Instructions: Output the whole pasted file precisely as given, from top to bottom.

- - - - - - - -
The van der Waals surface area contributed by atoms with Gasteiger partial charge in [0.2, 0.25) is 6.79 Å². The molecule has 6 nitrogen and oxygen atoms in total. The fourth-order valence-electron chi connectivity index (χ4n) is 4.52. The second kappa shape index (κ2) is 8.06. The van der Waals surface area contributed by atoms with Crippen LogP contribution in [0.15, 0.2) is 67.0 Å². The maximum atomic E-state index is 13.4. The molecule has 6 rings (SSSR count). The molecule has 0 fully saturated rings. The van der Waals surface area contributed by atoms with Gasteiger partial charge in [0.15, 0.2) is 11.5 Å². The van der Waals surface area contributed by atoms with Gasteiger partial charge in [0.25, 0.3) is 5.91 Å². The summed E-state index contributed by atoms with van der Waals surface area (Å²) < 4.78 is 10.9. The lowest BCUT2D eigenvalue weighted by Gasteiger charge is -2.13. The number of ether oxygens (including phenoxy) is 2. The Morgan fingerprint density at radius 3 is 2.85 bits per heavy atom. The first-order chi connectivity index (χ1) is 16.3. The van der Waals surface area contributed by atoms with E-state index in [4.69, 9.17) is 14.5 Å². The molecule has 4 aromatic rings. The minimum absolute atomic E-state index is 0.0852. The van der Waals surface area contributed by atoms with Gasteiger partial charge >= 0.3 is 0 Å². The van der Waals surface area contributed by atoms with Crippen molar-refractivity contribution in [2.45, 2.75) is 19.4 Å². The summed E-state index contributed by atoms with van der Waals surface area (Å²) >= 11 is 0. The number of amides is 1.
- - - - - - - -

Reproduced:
The van der Waals surface area contributed by atoms with Gasteiger partial charge in [0.2, 0.25) is 6.79 Å². The molecule has 6 nitrogen and oxygen atoms in total. The fourth-order valence-electron chi connectivity index (χ4n) is 4.52. The second kappa shape index (κ2) is 8.06. The van der Waals surface area contributed by atoms with Crippen LogP contribution in [0.15, 0.2) is 67.0 Å². The maximum atomic E-state index is 13.4. The molecule has 6 rings (SSSR count). The molecule has 0 fully saturated rings. The van der Waals surface area contributed by atoms with Gasteiger partial charge in [0.15, 0.2) is 11.5 Å². The van der Waals surface area contributed by atoms with Gasteiger partial charge in [0.25, 0.3) is 5.91 Å². The summed E-state index contributed by atoms with van der Waals surface area (Å²) < 4.78 is 10.9. The lowest BCUT2D eigenvalue weighted by Gasteiger charge is -2.13. The number of ether oxygens (including phenoxy) is 2. The Morgan fingerprint density at radius 3 is 2.85 bits per heavy atom. The first-order chi connectivity index (χ1) is 16.3. The van der Waals surface area contributed by atoms with E-state index in [4.69, 9.17) is 14.5 Å². The molecule has 4 aromatic rings. The minimum absolute atomic E-state index is 0.0852. The van der Waals surface area contributed by atoms with Gasteiger partial charge >= 0.3 is 0 Å². The van der Waals surface area contributed by atoms with Crippen molar-refractivity contribution in [2.45, 2.75) is 19.4 Å². The summed E-state index contributed by atoms with van der Waals surface area (Å²) >= 11 is 0. The number of amides is 1.